Time-lapse photography is very similar in context to stop-motion photography except for a couple major differences. Time-lapse is generally longer time intervals, whereas stop-action is generally a little bit quicker. An example of good time-lapse might be setting your camera to shoot every minute for six hours while the sun rises, or while a busy street has people get onto a busy street, and the morning commute starts. Very similar to stop-action, once you shoot a time-lapse, it's important to then pull all those photographs into an editing program, a video editing program specifically like Final Cut, like iMovie, and time them all together and order them correctly.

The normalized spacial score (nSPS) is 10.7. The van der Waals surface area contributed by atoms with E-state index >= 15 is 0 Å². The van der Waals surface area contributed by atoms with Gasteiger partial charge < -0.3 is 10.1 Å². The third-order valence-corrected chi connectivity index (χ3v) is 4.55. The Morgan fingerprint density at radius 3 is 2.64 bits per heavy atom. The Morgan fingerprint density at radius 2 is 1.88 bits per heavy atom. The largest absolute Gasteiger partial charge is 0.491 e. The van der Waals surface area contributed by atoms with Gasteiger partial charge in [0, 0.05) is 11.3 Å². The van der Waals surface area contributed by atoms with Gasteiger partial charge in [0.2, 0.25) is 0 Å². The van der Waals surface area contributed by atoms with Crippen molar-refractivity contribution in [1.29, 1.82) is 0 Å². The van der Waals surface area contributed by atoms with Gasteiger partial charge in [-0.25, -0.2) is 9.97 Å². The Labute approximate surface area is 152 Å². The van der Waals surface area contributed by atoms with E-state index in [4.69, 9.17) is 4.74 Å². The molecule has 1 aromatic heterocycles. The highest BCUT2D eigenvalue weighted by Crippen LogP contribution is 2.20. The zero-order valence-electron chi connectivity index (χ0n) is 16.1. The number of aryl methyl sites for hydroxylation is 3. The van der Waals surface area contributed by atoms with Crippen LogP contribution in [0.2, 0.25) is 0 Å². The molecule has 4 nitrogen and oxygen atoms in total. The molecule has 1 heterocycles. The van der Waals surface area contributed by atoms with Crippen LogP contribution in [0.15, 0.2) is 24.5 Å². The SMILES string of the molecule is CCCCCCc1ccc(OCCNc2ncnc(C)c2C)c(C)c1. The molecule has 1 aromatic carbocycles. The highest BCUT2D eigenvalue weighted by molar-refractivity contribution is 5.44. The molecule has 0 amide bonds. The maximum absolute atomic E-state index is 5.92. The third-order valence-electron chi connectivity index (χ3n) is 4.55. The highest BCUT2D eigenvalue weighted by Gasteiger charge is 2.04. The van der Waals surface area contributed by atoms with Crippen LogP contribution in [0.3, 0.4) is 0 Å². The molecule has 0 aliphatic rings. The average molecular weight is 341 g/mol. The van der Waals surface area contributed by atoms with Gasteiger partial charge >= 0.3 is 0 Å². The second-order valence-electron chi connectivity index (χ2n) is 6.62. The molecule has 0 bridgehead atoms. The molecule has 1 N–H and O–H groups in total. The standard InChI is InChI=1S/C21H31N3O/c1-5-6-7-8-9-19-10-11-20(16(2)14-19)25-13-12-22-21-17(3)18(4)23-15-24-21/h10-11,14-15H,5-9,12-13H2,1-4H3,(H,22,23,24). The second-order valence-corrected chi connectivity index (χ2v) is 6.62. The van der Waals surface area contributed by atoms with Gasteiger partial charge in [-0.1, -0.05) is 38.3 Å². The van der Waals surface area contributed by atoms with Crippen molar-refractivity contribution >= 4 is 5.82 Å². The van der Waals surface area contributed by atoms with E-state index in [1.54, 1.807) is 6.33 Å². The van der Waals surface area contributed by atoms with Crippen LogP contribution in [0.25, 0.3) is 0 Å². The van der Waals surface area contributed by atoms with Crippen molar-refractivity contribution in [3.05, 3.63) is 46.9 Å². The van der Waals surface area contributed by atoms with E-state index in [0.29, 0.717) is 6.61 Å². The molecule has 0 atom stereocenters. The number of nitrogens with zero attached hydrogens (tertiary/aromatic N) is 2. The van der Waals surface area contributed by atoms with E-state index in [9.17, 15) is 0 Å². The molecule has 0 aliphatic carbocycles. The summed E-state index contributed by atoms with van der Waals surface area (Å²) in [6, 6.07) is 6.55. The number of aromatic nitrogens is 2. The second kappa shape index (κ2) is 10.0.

A couple of important things to remember if you're going to attempt a time-lapse, is you're going to need to stabilize the camera. It's got to be in one spot the entire time, or it's not going to work. It's always a good idea to go after things that you wouldn't ordinarily see move or really slow moving things. That's what really gives time-lapse a really special effect, because it visualizes for people things that they see, in theory, stationary but are actually moving just very, very slowly. It's a really good way to make that come to life.
Another reason why a lot of photographers are into time-lapse is because it's a cross between a video and still. It's still a still photograph you're looking at, but it's a still photograph that's been animated, and that in and of itself is a pretty cool feature of it. These are just some basics of time-lapse photography.